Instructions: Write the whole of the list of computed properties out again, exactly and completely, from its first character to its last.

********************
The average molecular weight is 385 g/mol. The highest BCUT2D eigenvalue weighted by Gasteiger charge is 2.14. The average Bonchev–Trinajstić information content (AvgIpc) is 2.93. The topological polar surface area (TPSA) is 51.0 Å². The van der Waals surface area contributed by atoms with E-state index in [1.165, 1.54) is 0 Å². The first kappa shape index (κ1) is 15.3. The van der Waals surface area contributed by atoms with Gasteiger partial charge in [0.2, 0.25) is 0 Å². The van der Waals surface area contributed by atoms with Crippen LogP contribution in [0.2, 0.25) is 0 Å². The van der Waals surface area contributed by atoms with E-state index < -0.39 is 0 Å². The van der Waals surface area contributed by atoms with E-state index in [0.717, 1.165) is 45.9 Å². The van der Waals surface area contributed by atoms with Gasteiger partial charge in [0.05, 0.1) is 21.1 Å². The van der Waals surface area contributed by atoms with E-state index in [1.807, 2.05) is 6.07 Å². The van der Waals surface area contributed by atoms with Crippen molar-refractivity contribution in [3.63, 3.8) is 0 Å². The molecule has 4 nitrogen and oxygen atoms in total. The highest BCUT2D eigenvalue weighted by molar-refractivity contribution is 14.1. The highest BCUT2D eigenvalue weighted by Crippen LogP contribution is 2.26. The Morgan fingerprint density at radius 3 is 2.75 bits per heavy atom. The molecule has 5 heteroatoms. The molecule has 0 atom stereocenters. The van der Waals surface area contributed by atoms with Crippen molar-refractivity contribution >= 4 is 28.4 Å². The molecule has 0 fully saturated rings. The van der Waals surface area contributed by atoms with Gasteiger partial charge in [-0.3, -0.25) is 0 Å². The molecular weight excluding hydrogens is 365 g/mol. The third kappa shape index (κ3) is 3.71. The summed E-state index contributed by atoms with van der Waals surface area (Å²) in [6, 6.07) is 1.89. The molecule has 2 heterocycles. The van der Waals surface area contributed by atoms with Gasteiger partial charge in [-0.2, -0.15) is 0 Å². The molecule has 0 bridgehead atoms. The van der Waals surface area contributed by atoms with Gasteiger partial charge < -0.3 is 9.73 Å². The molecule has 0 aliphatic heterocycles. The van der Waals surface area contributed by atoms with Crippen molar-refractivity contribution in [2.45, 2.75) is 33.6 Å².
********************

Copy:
The average molecular weight is 385 g/mol. The highest BCUT2D eigenvalue weighted by Gasteiger charge is 2.14. The average Bonchev–Trinajstić information content (AvgIpc) is 2.93. The topological polar surface area (TPSA) is 51.0 Å². The van der Waals surface area contributed by atoms with E-state index in [1.165, 1.54) is 0 Å². The first kappa shape index (κ1) is 15.3. The van der Waals surface area contributed by atoms with Gasteiger partial charge in [0.2, 0.25) is 0 Å². The van der Waals surface area contributed by atoms with Crippen LogP contribution in [0.2, 0.25) is 0 Å². The van der Waals surface area contributed by atoms with E-state index < -0.39 is 0 Å². The van der Waals surface area contributed by atoms with E-state index in [0.717, 1.165) is 45.9 Å². The van der Waals surface area contributed by atoms with Gasteiger partial charge in [0.05, 0.1) is 21.1 Å². The van der Waals surface area contributed by atoms with E-state index in [1.807, 2.05) is 6.07 Å². The van der Waals surface area contributed by atoms with Crippen molar-refractivity contribution in [3.63, 3.8) is 0 Å². The molecule has 4 nitrogen and oxygen atoms in total. The highest BCUT2D eigenvalue weighted by molar-refractivity contribution is 14.1. The highest BCUT2D eigenvalue weighted by Crippen LogP contribution is 2.26. The Morgan fingerprint density at radius 3 is 2.75 bits per heavy atom. The molecule has 5 heteroatoms. The molecule has 0 atom stereocenters. The van der Waals surface area contributed by atoms with Crippen molar-refractivity contribution >= 4 is 28.4 Å². The molecule has 0 fully saturated rings. The van der Waals surface area contributed by atoms with Gasteiger partial charge in [-0.3, -0.25) is 0 Å². The molecular weight excluding hydrogens is 365 g/mol. The third kappa shape index (κ3) is 3.71. The summed E-state index contributed by atoms with van der Waals surface area (Å²) in [6, 6.07) is 1.89. The molecule has 2 heterocycles. The van der Waals surface area contributed by atoms with Gasteiger partial charge in [-0.2, -0.15) is 0 Å². The molecule has 0 bridgehead atoms. The van der Waals surface area contributed by atoms with Gasteiger partial charge < -0.3 is 9.73 Å². The molecule has 0 aliphatic heterocycles. The van der Waals surface area contributed by atoms with Crippen molar-refractivity contribution in [2.45, 2.75) is 33.6 Å².